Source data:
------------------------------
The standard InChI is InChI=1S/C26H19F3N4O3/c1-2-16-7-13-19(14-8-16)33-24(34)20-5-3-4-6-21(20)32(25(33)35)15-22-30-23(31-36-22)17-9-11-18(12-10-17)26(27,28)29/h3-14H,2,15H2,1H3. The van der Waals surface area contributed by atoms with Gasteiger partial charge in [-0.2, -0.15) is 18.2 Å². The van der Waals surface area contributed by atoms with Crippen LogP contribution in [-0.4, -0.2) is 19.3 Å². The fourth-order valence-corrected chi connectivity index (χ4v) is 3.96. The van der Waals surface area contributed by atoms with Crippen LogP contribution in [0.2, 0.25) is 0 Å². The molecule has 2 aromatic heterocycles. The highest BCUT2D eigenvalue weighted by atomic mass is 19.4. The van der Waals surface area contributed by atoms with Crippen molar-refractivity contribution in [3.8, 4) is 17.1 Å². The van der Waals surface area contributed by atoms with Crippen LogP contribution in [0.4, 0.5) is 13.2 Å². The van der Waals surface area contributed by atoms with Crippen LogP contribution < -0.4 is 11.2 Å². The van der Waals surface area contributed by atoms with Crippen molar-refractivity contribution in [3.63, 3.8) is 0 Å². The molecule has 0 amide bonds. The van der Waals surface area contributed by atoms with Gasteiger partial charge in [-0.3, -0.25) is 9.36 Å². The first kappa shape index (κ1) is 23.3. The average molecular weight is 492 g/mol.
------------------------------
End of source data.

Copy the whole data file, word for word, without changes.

The standard InChI is InChI=1S/C26H19F3N4O3/c1-2-16-7-13-19(14-8-16)33-24(34)20-5-3-4-6-21(20)32(25(33)35)15-22-30-23(31-36-22)17-9-11-18(12-10-17)26(27,28)29/h3-14H,2,15H2,1H3. The van der Waals surface area contributed by atoms with Gasteiger partial charge in [-0.2, -0.15) is 18.2 Å². The van der Waals surface area contributed by atoms with Crippen LogP contribution in [-0.4, -0.2) is 19.3 Å². The fourth-order valence-corrected chi connectivity index (χ4v) is 3.96. The van der Waals surface area contributed by atoms with Crippen LogP contribution in [0.2, 0.25) is 0 Å². The molecule has 2 aromatic heterocycles. The highest BCUT2D eigenvalue weighted by atomic mass is 19.4. The van der Waals surface area contributed by atoms with Crippen molar-refractivity contribution in [3.8, 4) is 17.1 Å². The van der Waals surface area contributed by atoms with Crippen LogP contribution in [0.4, 0.5) is 13.2 Å². The van der Waals surface area contributed by atoms with Crippen LogP contribution < -0.4 is 11.2 Å². The van der Waals surface area contributed by atoms with Crippen molar-refractivity contribution in [3.63, 3.8) is 0 Å². The molecule has 0 amide bonds. The van der Waals surface area contributed by atoms with Gasteiger partial charge in [-0.3, -0.25) is 9.36 Å². The first kappa shape index (κ1) is 23.3. The average molecular weight is 492 g/mol.